Doohan was down but not out…

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After a horror crash at Assen and two months out of action, Mick Doohan showed real grit and determination to finish second in the Championship in 1992 (just four points behind Wayne Rainey). The Aussie proved himself as a force to be reckoned with…

Mick Doohan

Unbeknownst to anyone at the time, the 1992 season heralded the almost supreme dominance by one bike and one rider for most of the coming decade. Aussie Mick Doohan had really bonded with the Big Bang Engine of the Honda NSR500 and the introduction of the new chassis, based around the endurance racer RVF750 RC45, complemented both man and machine. All the early signs suggested that the Mick Doohan was about to step into Wayne Gardner’s shoes and, hopefully, be the second Australian to take the 500 crown back down under again.

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The season began well with Doohan taking the first four races from Rainey who had to settle for two seconds and two DNFs; it certainly didn’t help the American that Mick was so unerringly consistent. The season also had its ups and downs with the mercurial and volatile John Kocinski riding alongside Rainey in Team Malboro Yamaha. Americans Kevin Schwantz and Doug Chandler were on Suzukis, Wayne Gardner carried limping along on the Rothmans Kanemoto Honda, while Honda HRC was running NSR500s with Shinichi Ito and Darryl Beattie.

Up to the midpoint of the season it looked as if the combination Honda and Doohan was the perfect pairing; only Wayne Rainey appeared to be in with a chance. If you were a gambler, as everything approached the halfway point, you’d have put your money on Doohan to take the prize. Unfortunately, things went wrongat the Dutch Assen circuit, and in a big way. With a substantial 53 points between him and second place man Schwantz at the start of the weekend, things looked good for Honda. Even an off in practice and mile run back to the pits didn’t seem to faze the Aussie, but come the race it all went wrong – very badly.

Doohan came off at speed breaking his right tibia in the process. Electing to have almost immediate surgery locally the operation subsequently caused the leg to swell badly due to blood supply issues. MotoGP doctor Claudio Costa effectively ‘kidnapped’ Doohan (and Schwantz who was also injured in the race) and performed limb-saving surgery back in Italy. It was all very much touch and go for the Honda rider with a very real chance he might lose his leg. With both limbs sewed together to enhance blood flow to the damaged one, hyperbaric chamber sessions, infections and multiple operations, Doohan’s leg was ultimately saved.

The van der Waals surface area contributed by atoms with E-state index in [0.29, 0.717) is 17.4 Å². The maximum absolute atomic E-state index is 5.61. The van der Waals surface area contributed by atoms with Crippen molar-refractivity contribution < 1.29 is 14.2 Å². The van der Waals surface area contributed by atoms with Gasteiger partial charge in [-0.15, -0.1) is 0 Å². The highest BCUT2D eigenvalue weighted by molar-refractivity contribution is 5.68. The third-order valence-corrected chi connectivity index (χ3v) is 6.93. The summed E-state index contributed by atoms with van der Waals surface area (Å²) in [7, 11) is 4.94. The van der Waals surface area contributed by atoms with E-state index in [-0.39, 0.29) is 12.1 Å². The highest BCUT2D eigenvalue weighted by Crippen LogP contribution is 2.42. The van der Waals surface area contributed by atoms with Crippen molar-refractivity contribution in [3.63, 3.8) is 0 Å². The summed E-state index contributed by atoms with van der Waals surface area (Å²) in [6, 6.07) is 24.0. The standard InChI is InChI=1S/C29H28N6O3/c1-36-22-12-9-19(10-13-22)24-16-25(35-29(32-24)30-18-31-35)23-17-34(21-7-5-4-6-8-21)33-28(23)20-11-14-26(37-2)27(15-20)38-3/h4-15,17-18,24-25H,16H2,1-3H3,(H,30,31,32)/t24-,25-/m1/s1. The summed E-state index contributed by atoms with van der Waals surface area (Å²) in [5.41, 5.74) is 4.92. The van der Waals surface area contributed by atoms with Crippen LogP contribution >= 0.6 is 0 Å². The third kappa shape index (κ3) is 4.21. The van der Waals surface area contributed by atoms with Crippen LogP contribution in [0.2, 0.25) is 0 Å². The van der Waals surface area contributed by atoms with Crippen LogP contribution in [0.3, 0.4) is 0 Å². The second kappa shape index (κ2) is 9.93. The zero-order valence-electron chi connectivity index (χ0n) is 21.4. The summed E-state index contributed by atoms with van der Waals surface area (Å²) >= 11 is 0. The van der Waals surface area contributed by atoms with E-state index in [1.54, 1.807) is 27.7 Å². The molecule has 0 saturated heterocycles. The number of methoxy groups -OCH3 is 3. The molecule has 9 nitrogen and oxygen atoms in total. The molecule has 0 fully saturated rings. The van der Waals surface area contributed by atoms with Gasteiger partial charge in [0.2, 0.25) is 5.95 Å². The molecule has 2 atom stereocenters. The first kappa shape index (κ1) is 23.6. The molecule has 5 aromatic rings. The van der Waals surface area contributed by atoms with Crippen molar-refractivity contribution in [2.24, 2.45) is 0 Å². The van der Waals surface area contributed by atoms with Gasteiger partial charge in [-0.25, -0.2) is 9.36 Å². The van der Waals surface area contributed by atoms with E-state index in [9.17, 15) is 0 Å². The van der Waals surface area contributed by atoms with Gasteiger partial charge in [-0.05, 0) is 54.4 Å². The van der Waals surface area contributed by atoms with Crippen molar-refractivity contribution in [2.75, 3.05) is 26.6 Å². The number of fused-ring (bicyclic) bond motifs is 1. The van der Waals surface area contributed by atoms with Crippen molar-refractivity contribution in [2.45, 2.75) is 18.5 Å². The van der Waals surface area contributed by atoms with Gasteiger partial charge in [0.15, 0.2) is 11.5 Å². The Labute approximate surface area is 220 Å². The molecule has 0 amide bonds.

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Amazingly the super-fit, supertough Aussie would be back on the grid and ready to compete once more just two months after the accident. Despite ‘only’ finishing 12th at the Brazilian GP, Doohan was back in the game and just weeks after his comeback he’d get a sixth place in the South Africa GP at Kyalami – hard doesn’t even begin to cover it! When the points were totted up, Yamaha’s Wayne Rainey had won the 1992 500 crown by just four. The American had suffered three DNFs across the season, whilst Doohan had missed four races in a row. Given that the scores were 140 to 136, few could argue the Aussie was a force to be reckoned with… if his injured leg held up okay.

Elsewhere, the 1992 season hadn’t been a text book one for Honda. Wayne Garner only managed to complete six races bagging just 78 points, whilst up-and-coming Spanish rider Alex Criville would only finish with 59. Once again Yamaha and Suzuki seemed to have beaten Honda almost hollow. What the 1993 season would bring would be anyone’s guess!

Words: Steve Cooper Photo: Don Morley

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#morebikes #moreracing #mickdoohan #motorcycleracing #motorcycles


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